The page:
So difference is 60 min.

How can i identify that time difference is not absolute but from the starting point at which tanaya has started?

It is an intellectual exercise in TSD. Besides, a convoluted question stem is not uncommon in GMAT.

The question is quite clear in my opinion.

difference between A and B

A = amount of time it takes Stephen to cover the exact distance that Tanaya has covered = 30 min (Stephen starts are 1:00 pm and covers same distance as Tanaya by 1:30 pm)

B = amount of time it takes Stephen to cover twice the distance that Tanaya has covered = 2 hrs (Stephen starts are 1:00 pm and covers twice the distance as Tanaya by 3:00 pm)

B – A = 90 mins

Thanks for the article, Karishma… Another method added to the arsenal :)

I agree, it always helps to know different options that are available…

Thanks Karishma, for the nice articles. Your way of teaching is exceptional, and the questions, you pose inside the articles, really make the reader involved and think through.

Hey Deepak and Sri,

Thanks. We are glad you liked our post.

Best,

Karishma

Hi karishma,

here is how I tried to figure it out,

Tanya is walking at 3 miles per hour i.e. 1 miles in every 20 mins

Stephen aka steve is going at 9 miles per hour so after an hour it would take him around 20 mins to catch up the 3 miles.

Now during these 20 mins tanya would have gone another 1 mile, steve is going 9 miles per hour i.e. 1 miles approx per 7 mins. So steve would take around 26 mins to catch up with tanya.

He has to now cover twice the distance that she has covered till now i.e. 8 mins. It takes him approx 7 mins for 1 mile so for 8 miles he will take around 56 mins.

The total time = 26 + 56 = 82. The nearest answer is C

This is the way I figured it out, hope my logic is correct. Please let me know if it is. Or if there is any ambiguity then kindly point it out to me.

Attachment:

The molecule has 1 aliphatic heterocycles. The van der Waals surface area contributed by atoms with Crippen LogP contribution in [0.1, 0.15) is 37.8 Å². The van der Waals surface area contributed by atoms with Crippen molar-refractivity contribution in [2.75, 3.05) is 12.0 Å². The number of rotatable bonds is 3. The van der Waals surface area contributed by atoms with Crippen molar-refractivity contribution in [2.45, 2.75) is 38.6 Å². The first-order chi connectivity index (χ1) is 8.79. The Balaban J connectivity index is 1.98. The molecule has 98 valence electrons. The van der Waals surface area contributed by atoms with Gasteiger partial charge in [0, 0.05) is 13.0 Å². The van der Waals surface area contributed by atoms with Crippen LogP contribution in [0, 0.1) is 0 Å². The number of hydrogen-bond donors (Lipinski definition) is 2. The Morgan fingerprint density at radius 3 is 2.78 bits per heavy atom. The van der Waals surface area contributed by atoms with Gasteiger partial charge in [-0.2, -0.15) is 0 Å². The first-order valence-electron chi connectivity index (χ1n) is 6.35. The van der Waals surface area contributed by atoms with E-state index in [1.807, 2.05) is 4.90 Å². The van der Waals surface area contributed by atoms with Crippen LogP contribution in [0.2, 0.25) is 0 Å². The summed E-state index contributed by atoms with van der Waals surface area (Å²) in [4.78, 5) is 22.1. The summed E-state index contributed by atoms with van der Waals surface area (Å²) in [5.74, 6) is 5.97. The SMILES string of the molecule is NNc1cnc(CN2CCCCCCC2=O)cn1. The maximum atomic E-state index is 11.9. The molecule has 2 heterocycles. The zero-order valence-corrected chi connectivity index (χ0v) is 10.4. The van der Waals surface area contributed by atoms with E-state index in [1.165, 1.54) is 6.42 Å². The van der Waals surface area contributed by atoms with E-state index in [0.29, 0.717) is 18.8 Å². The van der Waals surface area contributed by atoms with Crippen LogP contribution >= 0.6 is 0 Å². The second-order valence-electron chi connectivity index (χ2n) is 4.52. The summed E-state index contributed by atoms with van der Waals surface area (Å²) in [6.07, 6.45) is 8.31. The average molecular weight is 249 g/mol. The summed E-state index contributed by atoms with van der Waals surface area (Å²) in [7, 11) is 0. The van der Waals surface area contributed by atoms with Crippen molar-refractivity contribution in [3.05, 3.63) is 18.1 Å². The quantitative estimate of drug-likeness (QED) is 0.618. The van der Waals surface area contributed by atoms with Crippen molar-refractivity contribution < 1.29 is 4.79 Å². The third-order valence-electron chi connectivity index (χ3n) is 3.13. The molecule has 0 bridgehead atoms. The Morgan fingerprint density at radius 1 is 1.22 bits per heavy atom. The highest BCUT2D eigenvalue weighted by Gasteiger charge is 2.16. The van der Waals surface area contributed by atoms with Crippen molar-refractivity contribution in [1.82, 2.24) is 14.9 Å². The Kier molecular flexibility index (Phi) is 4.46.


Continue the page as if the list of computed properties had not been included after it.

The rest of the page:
It’s a little painful when you don’t consider relative speed. So Steve is trying to cover the distance between him and Tanya. You find the distance between them and find Steve’s speed and use it. The problem is that Tanya is moved forward in that time. So you make adjustments for the extra distance. Then you use Steve’s speed to cover that distance. But Tanya is still on the move so she has moved further ahead. Now you need to make another adjustment. The adjustments required would be smaller and smaller but continuous. So try to use relative speed i.e. Steve is moving at a speed of only 6 mph relative to Tanya. The rest of his 3 mph speed is used to cover the same distance that Tanya is covering right now while Steve is trying to catch up.

Hi Karishma

Wonderful blog! I’ve been reading your posts from the very beginning, and I must say, it is a gold mine!

One query regarding the question above, if I may:

I’ve lost your logic when you moved on to the part:

“…and the amount of time it takes Stephen to cover twice the distance that Tanaya has covered?”

You eventually ended up with 3mph “used” to cover that extra 4.5 miles.

Am I correct, in thinking about it this way:

At 1:30, both steve and tanya have traveled 4.5 miles. They now BOTH continue moving, Tanya at 3mph, Steve at 9mph.

So from 1:30 onward, Steve is “using” 6mph to maintain double the distance over what tanya is travelling now. He therefore has 3mph “left over” to gain the extra 4.5 needed to double what they both traveled from 1 to 1:30

And the rest of mechanical

Does this make sense?

Can someone tell where i am gng wrong. 4.5 miles is the distance covered by tanya by that time stephen covers the same distance in 30 min.. twice the distance by tania is equal to 9 miles time stephen takes to cover 1 9/9 = 1 hr so difference =60-30=30 min